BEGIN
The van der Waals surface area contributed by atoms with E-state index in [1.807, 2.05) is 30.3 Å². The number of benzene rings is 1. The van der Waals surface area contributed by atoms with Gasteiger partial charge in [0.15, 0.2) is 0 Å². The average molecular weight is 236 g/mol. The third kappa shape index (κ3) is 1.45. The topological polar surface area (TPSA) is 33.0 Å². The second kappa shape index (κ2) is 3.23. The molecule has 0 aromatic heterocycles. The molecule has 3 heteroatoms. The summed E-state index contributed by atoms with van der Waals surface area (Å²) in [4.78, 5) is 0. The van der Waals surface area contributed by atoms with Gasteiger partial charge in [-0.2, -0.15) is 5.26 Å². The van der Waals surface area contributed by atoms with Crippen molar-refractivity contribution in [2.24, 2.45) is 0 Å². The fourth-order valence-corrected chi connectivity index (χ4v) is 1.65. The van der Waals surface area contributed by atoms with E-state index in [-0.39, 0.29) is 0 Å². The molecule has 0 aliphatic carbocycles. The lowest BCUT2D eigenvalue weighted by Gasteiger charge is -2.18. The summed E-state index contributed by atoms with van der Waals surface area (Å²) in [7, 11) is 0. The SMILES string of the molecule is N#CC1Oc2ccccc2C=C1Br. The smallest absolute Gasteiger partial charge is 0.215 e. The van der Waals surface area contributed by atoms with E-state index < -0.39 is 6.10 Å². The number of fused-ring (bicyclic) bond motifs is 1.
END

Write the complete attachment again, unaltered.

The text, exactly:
The van der Waals surface area contributed by atoms with E-state index in [1.807, 2.05) is 30.3 Å². The number of benzene rings is 1. The van der Waals surface area contributed by atoms with Gasteiger partial charge in [0.15, 0.2) is 0 Å². The average molecular weight is 236 g/mol. The third kappa shape index (κ3) is 1.45. The topological polar surface area (TPSA) is 33.0 Å². The second kappa shape index (κ2) is 3.23. The molecule has 0 aromatic heterocycles. The molecule has 3 heteroatoms. The summed E-state index contributed by atoms with van der Waals surface area (Å²) in [4.78, 5) is 0. The van der Waals surface area contributed by atoms with Gasteiger partial charge in [-0.2, -0.15) is 5.26 Å². The van der Waals surface area contributed by atoms with Crippen molar-refractivity contribution in [2.24, 2.45) is 0 Å². The fourth-order valence-corrected chi connectivity index (χ4v) is 1.65. The van der Waals surface area contributed by atoms with E-state index in [-0.39, 0.29) is 0 Å². The molecule has 0 aliphatic carbocycles. The lowest BCUT2D eigenvalue weighted by Gasteiger charge is -2.18. The summed E-state index contributed by atoms with van der Waals surface area (Å²) in [7, 11) is 0. The SMILES string of the molecule is N#CC1Oc2ccccc2C=C1Br. The smallest absolute Gasteiger partial charge is 0.215 e. The van der Waals surface area contributed by atoms with E-state index < -0.39 is 6.10 Å². The number of fused-ring (bicyclic) bond motifs is 1.